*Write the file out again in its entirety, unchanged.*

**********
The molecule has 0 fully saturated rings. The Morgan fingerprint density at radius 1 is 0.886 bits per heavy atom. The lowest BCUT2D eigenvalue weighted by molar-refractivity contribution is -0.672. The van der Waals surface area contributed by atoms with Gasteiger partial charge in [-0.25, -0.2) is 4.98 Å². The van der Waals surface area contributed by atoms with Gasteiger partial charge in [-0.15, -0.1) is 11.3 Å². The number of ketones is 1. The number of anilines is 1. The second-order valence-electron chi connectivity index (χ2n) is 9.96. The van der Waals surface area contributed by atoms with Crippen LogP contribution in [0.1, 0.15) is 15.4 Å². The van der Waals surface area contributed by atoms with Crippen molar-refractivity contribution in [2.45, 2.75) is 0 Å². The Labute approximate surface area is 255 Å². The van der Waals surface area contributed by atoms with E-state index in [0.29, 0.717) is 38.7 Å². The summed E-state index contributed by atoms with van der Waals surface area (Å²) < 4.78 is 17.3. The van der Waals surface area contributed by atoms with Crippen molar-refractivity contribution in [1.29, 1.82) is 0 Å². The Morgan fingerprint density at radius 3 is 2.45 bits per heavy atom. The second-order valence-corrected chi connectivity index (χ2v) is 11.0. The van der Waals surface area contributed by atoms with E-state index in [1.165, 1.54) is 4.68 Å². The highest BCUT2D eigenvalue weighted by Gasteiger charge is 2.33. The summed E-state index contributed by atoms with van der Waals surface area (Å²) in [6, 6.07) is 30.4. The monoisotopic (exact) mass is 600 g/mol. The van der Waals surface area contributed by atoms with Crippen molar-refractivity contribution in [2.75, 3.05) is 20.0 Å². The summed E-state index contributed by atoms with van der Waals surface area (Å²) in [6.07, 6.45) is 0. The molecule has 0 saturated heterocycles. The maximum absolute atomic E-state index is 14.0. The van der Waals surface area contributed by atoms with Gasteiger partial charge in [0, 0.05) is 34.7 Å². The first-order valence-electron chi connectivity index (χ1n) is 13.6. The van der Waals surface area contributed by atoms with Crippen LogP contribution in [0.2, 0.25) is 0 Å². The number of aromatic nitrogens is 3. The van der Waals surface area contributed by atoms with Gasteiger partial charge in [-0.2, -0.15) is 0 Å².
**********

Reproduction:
The molecule has 0 fully saturated rings. The Morgan fingerprint density at radius 1 is 0.886 bits per heavy atom. The lowest BCUT2D eigenvalue weighted by molar-refractivity contribution is -0.672. The van der Waals surface area contributed by atoms with Gasteiger partial charge in [-0.25, -0.2) is 4.98 Å². The van der Waals surface area contributed by atoms with Gasteiger partial charge in [-0.15, -0.1) is 11.3 Å². The number of ketones is 1. The number of anilines is 1. The second-order valence-electron chi connectivity index (χ2n) is 9.96. The van der Waals surface area contributed by atoms with Crippen LogP contribution in [0.1, 0.15) is 15.4 Å². The van der Waals surface area contributed by atoms with Crippen molar-refractivity contribution in [2.45, 2.75) is 0 Å². The Labute approximate surface area is 255 Å². The van der Waals surface area contributed by atoms with E-state index in [0.29, 0.717) is 38.7 Å². The summed E-state index contributed by atoms with van der Waals surface area (Å²) < 4.78 is 17.3. The van der Waals surface area contributed by atoms with Crippen molar-refractivity contribution in [1.29, 1.82) is 0 Å². The Morgan fingerprint density at radius 3 is 2.45 bits per heavy atom. The second-order valence-corrected chi connectivity index (χ2v) is 11.0. The van der Waals surface area contributed by atoms with E-state index in [1.165, 1.54) is 4.68 Å². The highest BCUT2D eigenvalue weighted by Gasteiger charge is 2.33. The summed E-state index contributed by atoms with van der Waals surface area (Å²) in [6, 6.07) is 30.4. The monoisotopic (exact) mass is 600 g/mol. The van der Waals surface area contributed by atoms with Crippen molar-refractivity contribution in [2.75, 3.05) is 20.0 Å². The summed E-state index contributed by atoms with van der Waals surface area (Å²) in [6.07, 6.45) is 0. The molecule has 0 saturated heterocycles. The maximum absolute atomic E-state index is 14.0. The van der Waals surface area contributed by atoms with Gasteiger partial charge in [0, 0.05) is 34.7 Å². The first-order valence-electron chi connectivity index (χ1n) is 13.6. The van der Waals surface area contributed by atoms with Crippen LogP contribution in [0.2, 0.25) is 0 Å². The number of aromatic nitrogens is 3. The van der Waals surface area contributed by atoms with Gasteiger partial charge in [-0.2, -0.15) is 0 Å².